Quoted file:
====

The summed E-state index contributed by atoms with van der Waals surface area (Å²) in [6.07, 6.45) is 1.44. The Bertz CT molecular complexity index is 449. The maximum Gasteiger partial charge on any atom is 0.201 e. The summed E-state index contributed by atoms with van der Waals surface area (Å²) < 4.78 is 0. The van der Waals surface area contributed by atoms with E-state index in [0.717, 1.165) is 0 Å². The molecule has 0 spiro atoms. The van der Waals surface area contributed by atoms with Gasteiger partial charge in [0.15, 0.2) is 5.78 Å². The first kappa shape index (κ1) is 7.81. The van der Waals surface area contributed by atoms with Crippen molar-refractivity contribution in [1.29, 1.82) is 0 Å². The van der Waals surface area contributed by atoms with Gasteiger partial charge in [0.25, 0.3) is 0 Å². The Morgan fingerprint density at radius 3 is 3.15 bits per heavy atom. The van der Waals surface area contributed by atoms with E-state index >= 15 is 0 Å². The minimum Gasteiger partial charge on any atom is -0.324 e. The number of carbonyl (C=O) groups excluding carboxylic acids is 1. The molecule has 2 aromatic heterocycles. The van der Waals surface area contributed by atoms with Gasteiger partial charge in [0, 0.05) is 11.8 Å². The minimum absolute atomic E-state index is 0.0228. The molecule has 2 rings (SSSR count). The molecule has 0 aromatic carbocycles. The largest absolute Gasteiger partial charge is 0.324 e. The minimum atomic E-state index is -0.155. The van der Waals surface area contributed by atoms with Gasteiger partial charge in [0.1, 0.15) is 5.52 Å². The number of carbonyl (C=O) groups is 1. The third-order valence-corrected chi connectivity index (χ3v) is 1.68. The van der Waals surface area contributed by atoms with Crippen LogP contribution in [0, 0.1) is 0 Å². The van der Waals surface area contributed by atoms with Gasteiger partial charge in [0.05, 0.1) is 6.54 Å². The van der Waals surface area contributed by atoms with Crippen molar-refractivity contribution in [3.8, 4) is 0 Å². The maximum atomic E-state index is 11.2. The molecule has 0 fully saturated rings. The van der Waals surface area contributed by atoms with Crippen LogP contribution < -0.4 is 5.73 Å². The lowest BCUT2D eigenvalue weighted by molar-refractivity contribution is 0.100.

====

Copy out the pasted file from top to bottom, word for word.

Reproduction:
The summed E-state index contributed by atoms with van der Waals surface area (Å²) in [6.07, 6.45) is 1.44. The Bertz CT molecular complexity index is 449. The maximum Gasteiger partial charge on any atom is 0.201 e. The summed E-state index contributed by atoms with van der Waals surface area (Å²) < 4.78 is 0. The van der Waals surface area contributed by atoms with E-state index in [0.717, 1.165) is 0 Å². The molecule has 0 spiro atoms. The van der Waals surface area contributed by atoms with Gasteiger partial charge in [0.15, 0.2) is 5.78 Å². The first kappa shape index (κ1) is 7.81. The van der Waals surface area contributed by atoms with Crippen molar-refractivity contribution in [1.29, 1.82) is 0 Å². The van der Waals surface area contributed by atoms with Gasteiger partial charge in [0.25, 0.3) is 0 Å². The Morgan fingerprint density at radius 3 is 3.15 bits per heavy atom. The van der Waals surface area contributed by atoms with E-state index >= 15 is 0 Å². The minimum Gasteiger partial charge on any atom is -0.324 e. The number of carbonyl (C=O) groups excluding carboxylic acids is 1. The molecule has 2 aromatic heterocycles. The van der Waals surface area contributed by atoms with Gasteiger partial charge in [0, 0.05) is 11.8 Å². The minimum absolute atomic E-state index is 0.0228. The molecule has 2 rings (SSSR count). The molecule has 0 aromatic carbocycles. The largest absolute Gasteiger partial charge is 0.324 e. The minimum atomic E-state index is -0.155. The van der Waals surface area contributed by atoms with Gasteiger partial charge in [0.1, 0.15) is 5.52 Å². The number of carbonyl (C=O) groups is 1. The third-order valence-corrected chi connectivity index (χ3v) is 1.68. The van der Waals surface area contributed by atoms with Crippen LogP contribution in [0, 0.1) is 0 Å². The van der Waals surface area contributed by atoms with Gasteiger partial charge in [0.05, 0.1) is 6.54 Å². The van der Waals surface area contributed by atoms with Crippen molar-refractivity contribution in [3.8, 4) is 0 Å². The maximum atomic E-state index is 11.2. The molecule has 0 fully saturated rings. The van der Waals surface area contributed by atoms with Crippen LogP contribution < -0.4 is 5.73 Å². The lowest BCUT2D eigenvalue weighted by molar-refractivity contribution is 0.100.